Signal from Automatic resonated with me from the first listen and within the first 48 hours I must have listened to it around 20 times from start to finish which, considering I consume a lot of music on a daily basis, is like Amazon giving over 80% of its homepage to one book. There’s something about their sound that made me Alice to their White Rabbit and Automatic make excellent use of a pared-down sonic palate with saw-tooth synth sounds, ice pick bass and reverb-laden vocals that shimmer in cool blue. Born out of the L.A, DIY music scene Automatic coalesced out of jamming sessions in 2017 with Izzy Glaudini on synths and vocals, Lola Dompé on drums and vocals and Halle Saxon on bass and vocals. The huge strength in a three-piece band is that there’s nowhere to hide and everyone has to pull their weight.
The opening twang of ‘Too Much Money’ crackles with the meshing of organic and synthetic and the seasick wobble of the keyboard’s mod-wheel is shored up by a great syncopated bass line and a call-and-response vocal line – “I saw you there, you were walking down the street (you stay awake when you want to go to sleep)” that the Shangri-Las would have been proud of. ‘Calling It’ conjures up a laissez faire Talking Heads vibe and has an abrupt ending that pulls the rug out from underneath a superb synth-hook.
‘Suicide in Texas’ is the musical equivalent of a neon landscape, ‘I Love You, Fine’ a slow-build climb into the hills above L.A. and ‘Highway’ seems to draw strength from New Order’s ‘Blue Monday’ in the repeated drum fill. The title track ‘Signal’ has some B-52’s DNA but the shiny-happy vibe is replaced by shiny-alienation and it sounded like a resigned mantra; a mechanical poem to lost, failed or unfulfilled love. ‘Humanoid’ is a swirling electronic waltz with a robotic narrator repeating “I see you, turn into, turn into, Humanoid” over sliding keyboards and a frost of atmospheric effects which is only thawed by the four-on-the-floor-chant-chorus motivation of ‘Damage’.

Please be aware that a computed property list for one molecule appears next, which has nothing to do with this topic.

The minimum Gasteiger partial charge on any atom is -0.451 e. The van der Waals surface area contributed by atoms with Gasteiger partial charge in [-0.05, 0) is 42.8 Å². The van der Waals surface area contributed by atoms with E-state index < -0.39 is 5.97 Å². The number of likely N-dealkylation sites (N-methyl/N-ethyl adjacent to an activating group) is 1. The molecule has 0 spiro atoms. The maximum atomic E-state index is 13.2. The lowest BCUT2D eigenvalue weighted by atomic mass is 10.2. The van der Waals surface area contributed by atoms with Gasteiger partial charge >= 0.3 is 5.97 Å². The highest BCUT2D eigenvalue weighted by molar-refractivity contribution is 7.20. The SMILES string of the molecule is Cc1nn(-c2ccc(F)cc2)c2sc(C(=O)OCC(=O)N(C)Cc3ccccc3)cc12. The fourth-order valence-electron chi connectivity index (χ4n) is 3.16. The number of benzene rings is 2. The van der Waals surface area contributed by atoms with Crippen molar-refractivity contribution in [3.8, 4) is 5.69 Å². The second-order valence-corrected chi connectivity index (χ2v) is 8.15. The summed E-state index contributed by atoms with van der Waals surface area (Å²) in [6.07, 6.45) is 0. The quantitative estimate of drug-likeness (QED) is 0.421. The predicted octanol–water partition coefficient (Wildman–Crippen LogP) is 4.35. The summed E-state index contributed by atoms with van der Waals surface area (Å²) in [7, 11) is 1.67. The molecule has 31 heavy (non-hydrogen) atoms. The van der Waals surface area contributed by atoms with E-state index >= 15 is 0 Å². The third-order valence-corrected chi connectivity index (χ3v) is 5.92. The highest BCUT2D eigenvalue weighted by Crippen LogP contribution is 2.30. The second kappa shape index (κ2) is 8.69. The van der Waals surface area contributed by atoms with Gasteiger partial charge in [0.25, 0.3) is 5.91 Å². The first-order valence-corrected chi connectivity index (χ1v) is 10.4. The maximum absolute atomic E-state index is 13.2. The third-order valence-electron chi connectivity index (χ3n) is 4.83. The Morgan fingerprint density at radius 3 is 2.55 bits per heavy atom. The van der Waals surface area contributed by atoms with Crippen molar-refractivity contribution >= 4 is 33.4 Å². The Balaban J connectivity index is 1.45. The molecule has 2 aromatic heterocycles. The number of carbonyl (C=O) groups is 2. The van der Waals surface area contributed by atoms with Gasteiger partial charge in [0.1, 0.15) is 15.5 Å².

The final three tracks on the album make a perfect set. ‘Electrocution’ put me in mind of early John Foxx or Tubeway Army when synths were monophonic and angst was polyphonic. ‘Champagne’ is fuelled by the rhythm section which propels this song at a cracking pace and although it’s the most ‘up’ sounding track on the album it still delivers a strong ‘what’s the point’ message with the repeated line “Oh no, we’re going nowhere”. The album closes with ‘Strange Conversations’ which feels more like a swaying epilogue after the drive of ‘Champagne’ but Automatic know how to deliver a hook and this is a doozy: “I go out, I go out, I go out, on a Tuesday”. Despite the specificity of the day I don’t doubt that at every gig audiences will not be able to help joyfully singing along with this.
Maybe it’s the contradiction of freeways and neon held up against the desert that gives Automatic their cold/warm vibe. Automatic feel like the kind of band that come alive at night, like electro-vampires, supercool Alpha-Females with a listless confidence. There’s a supreme confidence in their sound which belies how long they have been together and Signal feels like it was recorded live with few overdubs. I loved the tension created from the fact that they seem to give no fucks and many fucks at the same time; they are Schrödinger’s Band.
Review by Paul F Cook